According to Price, the purpose of the Jamestown colony was profit. This first permanent English colony located in Virginia was funded as a joint-stock company by the enterprising Virginia Company of London, which was determined to procure silver, gold, and riches from the abundant land in North America. King James I chartered the colony in 1606, and Jamestown was settled in 1607.
As England competed against other European nations for land and power, the impetus to explore and settle Jamestown also came from Englishmen who supported the royal vision of an extensive empire.
Additionally, the investors in the Virginia Company of London sponsored exploration to secure a trade route from Virginia to the Pacific by river, as Europeans did not know the geographical perimeters of the continent of North America. However, the purpose of the colony was primarily to bring resources and riches back to England. Two years after landing at Jamestown, the Virginia Company offered public stock. Although the colony barely survived its first few years, trade with Native Americans did aid in its lasting existence, and the colony would serve as a significant port, as well as a trade center, for many years as the other twelve colonies were established in America.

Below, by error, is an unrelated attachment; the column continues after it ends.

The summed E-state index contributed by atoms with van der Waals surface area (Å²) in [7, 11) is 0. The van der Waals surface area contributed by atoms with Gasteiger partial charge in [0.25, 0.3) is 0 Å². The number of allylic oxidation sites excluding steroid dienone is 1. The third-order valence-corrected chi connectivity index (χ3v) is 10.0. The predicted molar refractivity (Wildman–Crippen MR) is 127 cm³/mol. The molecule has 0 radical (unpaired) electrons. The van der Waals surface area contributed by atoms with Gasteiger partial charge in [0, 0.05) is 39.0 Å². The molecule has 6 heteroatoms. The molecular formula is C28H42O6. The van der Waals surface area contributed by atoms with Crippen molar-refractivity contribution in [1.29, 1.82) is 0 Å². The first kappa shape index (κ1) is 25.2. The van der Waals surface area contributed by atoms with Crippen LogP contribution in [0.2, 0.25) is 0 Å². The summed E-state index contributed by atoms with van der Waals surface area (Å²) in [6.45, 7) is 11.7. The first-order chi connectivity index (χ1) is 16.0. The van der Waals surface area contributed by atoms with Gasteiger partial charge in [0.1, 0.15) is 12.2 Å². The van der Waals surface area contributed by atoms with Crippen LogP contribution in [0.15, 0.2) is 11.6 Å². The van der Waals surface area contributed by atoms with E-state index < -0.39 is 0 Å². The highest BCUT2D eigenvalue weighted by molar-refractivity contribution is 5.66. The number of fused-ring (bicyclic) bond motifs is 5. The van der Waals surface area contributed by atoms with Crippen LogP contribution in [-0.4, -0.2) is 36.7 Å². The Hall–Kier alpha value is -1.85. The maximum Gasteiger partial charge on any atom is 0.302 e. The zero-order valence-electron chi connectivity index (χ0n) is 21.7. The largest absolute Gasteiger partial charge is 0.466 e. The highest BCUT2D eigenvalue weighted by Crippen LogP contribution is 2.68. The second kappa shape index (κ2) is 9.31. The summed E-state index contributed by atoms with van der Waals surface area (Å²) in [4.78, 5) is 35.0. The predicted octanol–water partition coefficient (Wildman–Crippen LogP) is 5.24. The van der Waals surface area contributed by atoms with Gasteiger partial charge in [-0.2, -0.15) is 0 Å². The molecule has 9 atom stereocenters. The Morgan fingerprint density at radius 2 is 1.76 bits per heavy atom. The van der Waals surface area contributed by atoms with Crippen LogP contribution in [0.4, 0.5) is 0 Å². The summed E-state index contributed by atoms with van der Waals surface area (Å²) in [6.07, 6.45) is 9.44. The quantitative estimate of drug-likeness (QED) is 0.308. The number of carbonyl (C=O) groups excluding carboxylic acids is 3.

Another aim of the Jamestown colony was the "conversion" of Native Americans, although this was not a central purpose of the company. Many colonists, once settled in Virginia, did seek to both spread Christianity to Native Americans and educate them in European ways, often forcibly.